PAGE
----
Millennium Post

USA tries to bully Japan not to tame yen

The warning came in talks on the sidelines of a G7 meeting where Japan’s actions have set it on a collision course with its counterparts, including the United States and Germany, which have ruled out such moves.

The topic has been high on the agenda at the two-day meetings in northern Japan and Lew had made similar comments on Friday. In his meeting with Japanese finance minister Taro Aso, Lew said that “commitments made by the G-20... to refrain from competitive devaluation and communicate closely have helped to contribute to confidence in the global economy in recent months”, the US Treasury Department said.

Aso has repeatedly said he would not hesitate to approve intervention to curb a surge in the yen, and that moves to halt the currency’s “speculative” rally would not breach the G20 agreement. 

Washington DC’s policy is that the yen’s recent strengthening, which has dealt a blow to Japan’s exporters as the economy is hit by a slowdown, did not justify a market intervention.Saturday’s meeting comes several weeks after Washington DC placed Japan on a forex watchlist. Japan last intervened in currency markets around November 2011, when it tried to stem the yen’s rise against the greenback to keep an economic recovery on track after the quake-tsunami disaster earlier that year. A stronger yen hurts Japanese exporters, a key driver of the world’s third largest economy, by making their products relatively more expensive overseas. 

Meanwhile, Britain’s possible exit from the European Union took centrestage at a G7 meeting in Japan on Satur, as UK finance minister George Osborne warned a ‘Brexit’ could doom trade deals with EU countries. The comments came during two days of talks largely focused on how the club of rich nations can stoke the lumbering world economy.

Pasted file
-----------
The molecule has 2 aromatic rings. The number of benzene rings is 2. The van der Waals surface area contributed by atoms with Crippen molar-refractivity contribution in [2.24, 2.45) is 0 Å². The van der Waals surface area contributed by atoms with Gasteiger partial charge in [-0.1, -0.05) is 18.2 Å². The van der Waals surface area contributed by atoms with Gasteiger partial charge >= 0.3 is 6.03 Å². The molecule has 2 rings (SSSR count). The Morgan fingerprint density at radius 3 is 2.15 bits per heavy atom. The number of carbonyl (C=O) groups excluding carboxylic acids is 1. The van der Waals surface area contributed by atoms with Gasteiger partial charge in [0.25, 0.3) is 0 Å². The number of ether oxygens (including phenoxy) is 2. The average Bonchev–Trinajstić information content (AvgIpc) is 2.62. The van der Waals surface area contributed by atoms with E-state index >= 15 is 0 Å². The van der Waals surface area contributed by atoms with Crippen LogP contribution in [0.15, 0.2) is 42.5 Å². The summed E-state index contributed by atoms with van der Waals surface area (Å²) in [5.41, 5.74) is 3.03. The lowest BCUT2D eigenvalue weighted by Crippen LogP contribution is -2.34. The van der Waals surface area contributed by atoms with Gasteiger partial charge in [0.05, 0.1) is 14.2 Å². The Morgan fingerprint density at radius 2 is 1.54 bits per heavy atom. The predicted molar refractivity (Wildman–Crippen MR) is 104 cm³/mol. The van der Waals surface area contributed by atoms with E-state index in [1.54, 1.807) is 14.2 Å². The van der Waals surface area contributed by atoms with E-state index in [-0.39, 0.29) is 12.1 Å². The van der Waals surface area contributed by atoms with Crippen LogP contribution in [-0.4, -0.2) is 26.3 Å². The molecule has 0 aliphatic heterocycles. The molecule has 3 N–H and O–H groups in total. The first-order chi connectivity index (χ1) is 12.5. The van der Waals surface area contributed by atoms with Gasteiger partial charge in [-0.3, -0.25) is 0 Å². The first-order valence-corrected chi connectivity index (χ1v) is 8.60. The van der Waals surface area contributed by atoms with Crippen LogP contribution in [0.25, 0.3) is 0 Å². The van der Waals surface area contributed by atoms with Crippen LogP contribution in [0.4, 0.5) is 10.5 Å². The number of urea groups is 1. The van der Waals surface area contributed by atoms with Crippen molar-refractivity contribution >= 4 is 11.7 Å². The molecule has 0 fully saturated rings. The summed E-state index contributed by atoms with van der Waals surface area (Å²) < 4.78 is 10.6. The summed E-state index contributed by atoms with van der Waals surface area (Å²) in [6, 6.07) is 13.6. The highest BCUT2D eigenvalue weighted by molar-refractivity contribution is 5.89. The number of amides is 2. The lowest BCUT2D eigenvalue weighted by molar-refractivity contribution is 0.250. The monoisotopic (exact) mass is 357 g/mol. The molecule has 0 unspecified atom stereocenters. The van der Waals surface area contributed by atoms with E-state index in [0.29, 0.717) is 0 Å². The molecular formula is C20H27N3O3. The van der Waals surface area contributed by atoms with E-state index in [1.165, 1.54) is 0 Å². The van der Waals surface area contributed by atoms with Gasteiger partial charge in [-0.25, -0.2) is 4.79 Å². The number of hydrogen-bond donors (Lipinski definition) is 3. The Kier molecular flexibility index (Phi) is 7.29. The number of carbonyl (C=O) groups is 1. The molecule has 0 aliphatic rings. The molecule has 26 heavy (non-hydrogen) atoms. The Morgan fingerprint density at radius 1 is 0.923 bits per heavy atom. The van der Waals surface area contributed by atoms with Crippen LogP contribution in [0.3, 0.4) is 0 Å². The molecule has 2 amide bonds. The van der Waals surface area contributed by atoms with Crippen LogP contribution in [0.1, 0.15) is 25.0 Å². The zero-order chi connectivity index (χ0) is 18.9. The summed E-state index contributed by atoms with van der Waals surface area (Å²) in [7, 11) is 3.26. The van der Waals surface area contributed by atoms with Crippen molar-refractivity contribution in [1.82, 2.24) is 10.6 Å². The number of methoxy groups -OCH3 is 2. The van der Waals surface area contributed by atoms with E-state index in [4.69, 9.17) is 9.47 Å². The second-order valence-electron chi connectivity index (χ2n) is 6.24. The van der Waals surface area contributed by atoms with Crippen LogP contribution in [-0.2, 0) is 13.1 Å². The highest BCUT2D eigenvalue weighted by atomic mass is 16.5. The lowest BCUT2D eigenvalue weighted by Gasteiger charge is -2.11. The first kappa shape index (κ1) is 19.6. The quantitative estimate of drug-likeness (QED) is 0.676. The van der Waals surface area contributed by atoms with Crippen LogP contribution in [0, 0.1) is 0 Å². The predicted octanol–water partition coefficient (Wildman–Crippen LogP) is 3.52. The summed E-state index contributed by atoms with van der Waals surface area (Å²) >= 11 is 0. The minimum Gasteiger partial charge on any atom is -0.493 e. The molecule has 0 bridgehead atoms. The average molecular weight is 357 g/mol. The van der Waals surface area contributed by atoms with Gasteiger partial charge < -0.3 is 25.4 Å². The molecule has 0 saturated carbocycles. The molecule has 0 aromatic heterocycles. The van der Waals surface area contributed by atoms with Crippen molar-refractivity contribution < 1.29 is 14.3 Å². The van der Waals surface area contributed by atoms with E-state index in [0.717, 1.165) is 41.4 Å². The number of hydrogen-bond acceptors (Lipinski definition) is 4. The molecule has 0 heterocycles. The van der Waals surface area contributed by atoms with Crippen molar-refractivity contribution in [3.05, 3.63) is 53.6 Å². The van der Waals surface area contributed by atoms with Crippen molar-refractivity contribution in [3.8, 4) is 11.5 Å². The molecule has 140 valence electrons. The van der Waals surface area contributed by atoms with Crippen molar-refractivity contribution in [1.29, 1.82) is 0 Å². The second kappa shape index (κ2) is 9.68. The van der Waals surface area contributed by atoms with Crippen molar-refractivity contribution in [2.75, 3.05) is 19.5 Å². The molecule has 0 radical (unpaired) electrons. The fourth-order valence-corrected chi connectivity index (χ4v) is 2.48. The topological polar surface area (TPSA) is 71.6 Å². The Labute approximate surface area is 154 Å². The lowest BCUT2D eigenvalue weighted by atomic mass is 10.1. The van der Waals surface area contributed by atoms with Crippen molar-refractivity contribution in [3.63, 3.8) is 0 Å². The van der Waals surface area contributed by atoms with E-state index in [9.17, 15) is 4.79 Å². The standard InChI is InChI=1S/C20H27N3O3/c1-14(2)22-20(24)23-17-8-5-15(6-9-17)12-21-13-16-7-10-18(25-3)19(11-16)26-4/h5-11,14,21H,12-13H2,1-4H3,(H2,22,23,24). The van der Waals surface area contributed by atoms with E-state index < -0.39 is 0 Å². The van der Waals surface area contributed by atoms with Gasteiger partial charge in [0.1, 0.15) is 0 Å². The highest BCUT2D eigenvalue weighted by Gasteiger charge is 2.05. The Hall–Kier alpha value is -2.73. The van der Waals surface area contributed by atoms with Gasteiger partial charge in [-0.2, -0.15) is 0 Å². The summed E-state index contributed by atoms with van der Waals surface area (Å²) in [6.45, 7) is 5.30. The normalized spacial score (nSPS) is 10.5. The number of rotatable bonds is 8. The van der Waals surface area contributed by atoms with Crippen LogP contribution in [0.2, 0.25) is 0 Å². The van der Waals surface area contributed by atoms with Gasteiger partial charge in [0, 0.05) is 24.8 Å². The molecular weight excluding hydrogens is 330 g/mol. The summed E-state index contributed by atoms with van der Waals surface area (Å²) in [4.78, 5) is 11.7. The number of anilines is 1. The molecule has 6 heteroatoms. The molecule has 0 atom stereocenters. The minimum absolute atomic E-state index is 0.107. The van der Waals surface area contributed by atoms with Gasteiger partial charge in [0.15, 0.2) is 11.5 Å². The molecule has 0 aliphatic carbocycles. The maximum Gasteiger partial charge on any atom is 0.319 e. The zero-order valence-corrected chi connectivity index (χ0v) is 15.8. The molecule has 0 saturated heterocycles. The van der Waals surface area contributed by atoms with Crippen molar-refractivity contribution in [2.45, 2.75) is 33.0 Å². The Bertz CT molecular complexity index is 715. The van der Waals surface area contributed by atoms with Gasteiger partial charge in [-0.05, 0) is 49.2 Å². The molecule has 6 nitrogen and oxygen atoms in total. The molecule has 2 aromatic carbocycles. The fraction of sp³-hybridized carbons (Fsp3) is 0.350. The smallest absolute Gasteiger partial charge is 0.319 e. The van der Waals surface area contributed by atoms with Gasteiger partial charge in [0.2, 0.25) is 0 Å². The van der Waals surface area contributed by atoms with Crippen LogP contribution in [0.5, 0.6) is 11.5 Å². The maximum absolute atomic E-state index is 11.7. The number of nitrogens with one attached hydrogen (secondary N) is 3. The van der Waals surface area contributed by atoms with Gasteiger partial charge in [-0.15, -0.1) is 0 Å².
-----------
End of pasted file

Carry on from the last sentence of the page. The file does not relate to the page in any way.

As the vote on Britain’s future in the EU draws closer, Osborne said his meetings with G7 counterparts underscored the gravity of the in-out decision next month. “If Britain left the EU, and wanted access to the single market... then we would need to pay into the EU budget and we’d have to accept free movement of people but we’d have no say over those policies at all,” Osborne told the BBC.

Britain will decide in a referendum on June 23 whether to stay in the 28-country bloc. Chancellor of the Exchequer Osborne, like Prime Minister David Cameron, is campaigning for Britain to stay in. 
“If we left the EU we would have a two-year period to negotiate our exit with 27 other countries, we’d then have to negotiate new arrangements... and at the same time conclude over 50 trade deals with countries that aren’t even in Europe,” he said. “That would be extremely difficult to do.” 

During that period, businesses would have “no certainty” about the future and so would not take on new workers or invest, he said. “It hits people’s incomes, it hits the value of houses, it hits businesses and jobs.

 People are beginning to understand that,” said Osborne. European Economic Affairs Commissioner Pierre Moscovici, attending the meetings at a famous hot spring resort in northern Japan, said the G7 — which also includes the US, Japan, Germany, France, Italy and Canada — backed Britain remaining in the EU.
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